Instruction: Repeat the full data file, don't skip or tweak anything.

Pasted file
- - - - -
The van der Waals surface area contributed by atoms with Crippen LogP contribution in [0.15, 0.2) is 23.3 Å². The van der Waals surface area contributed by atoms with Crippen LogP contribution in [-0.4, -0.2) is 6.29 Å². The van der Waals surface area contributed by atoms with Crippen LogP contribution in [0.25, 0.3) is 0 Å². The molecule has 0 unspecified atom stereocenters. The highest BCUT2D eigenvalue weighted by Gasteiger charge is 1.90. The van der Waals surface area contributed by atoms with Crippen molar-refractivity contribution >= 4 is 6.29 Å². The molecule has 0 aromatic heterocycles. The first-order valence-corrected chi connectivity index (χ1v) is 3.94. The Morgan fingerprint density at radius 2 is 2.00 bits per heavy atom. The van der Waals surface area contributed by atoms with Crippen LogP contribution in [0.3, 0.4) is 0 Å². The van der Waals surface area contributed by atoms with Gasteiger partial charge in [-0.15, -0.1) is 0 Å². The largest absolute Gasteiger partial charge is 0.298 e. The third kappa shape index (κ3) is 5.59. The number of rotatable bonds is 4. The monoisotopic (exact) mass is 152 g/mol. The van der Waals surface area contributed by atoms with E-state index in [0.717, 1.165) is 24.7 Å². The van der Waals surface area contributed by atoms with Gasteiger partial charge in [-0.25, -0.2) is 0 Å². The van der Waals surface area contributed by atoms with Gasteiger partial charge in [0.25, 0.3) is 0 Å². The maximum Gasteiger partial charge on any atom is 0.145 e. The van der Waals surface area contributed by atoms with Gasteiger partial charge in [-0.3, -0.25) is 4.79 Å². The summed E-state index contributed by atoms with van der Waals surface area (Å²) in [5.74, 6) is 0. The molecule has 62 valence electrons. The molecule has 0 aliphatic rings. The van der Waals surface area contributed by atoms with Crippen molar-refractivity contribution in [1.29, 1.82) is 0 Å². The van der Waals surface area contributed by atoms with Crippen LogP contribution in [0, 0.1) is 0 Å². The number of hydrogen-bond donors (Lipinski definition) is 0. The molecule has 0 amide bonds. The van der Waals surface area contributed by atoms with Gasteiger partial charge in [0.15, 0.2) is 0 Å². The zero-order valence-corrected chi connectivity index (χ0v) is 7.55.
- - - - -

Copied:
The van der Waals surface area contributed by atoms with Crippen LogP contribution in [0.15, 0.2) is 23.3 Å². The van der Waals surface area contributed by atoms with Crippen LogP contribution in [-0.4, -0.2) is 6.29 Å². The van der Waals surface area contributed by atoms with Crippen LogP contribution in [0.25, 0.3) is 0 Å². The molecule has 0 unspecified atom stereocenters. The highest BCUT2D eigenvalue weighted by Gasteiger charge is 1.90. The van der Waals surface area contributed by atoms with Crippen molar-refractivity contribution >= 4 is 6.29 Å². The molecule has 0 aromatic heterocycles. The first-order valence-corrected chi connectivity index (χ1v) is 3.94. The Morgan fingerprint density at radius 2 is 2.00 bits per heavy atom. The van der Waals surface area contributed by atoms with Crippen LogP contribution in [0.3, 0.4) is 0 Å². The van der Waals surface area contributed by atoms with Gasteiger partial charge in [-0.15, -0.1) is 0 Å². The largest absolute Gasteiger partial charge is 0.298 e. The third kappa shape index (κ3) is 5.59. The number of rotatable bonds is 4. The monoisotopic (exact) mass is 152 g/mol. The van der Waals surface area contributed by atoms with E-state index in [0.717, 1.165) is 24.7 Å². The van der Waals surface area contributed by atoms with Gasteiger partial charge in [-0.25, -0.2) is 0 Å². The van der Waals surface area contributed by atoms with Gasteiger partial charge in [0.25, 0.3) is 0 Å². The maximum Gasteiger partial charge on any atom is 0.145 e. The van der Waals surface area contributed by atoms with Gasteiger partial charge in [-0.3, -0.25) is 4.79 Å². The summed E-state index contributed by atoms with van der Waals surface area (Å²) in [5.74, 6) is 0. The molecule has 62 valence electrons. The molecule has 0 aliphatic rings. The van der Waals surface area contributed by atoms with Crippen molar-refractivity contribution in [1.29, 1.82) is 0 Å². The van der Waals surface area contributed by atoms with Crippen LogP contribution in [0, 0.1) is 0 Å². The number of hydrogen-bond donors (Lipinski definition) is 0. The molecule has 0 amide bonds. The van der Waals surface area contributed by atoms with Gasteiger partial charge in [0.15, 0.2) is 0 Å². The zero-order valence-corrected chi connectivity index (χ0v) is 7.55.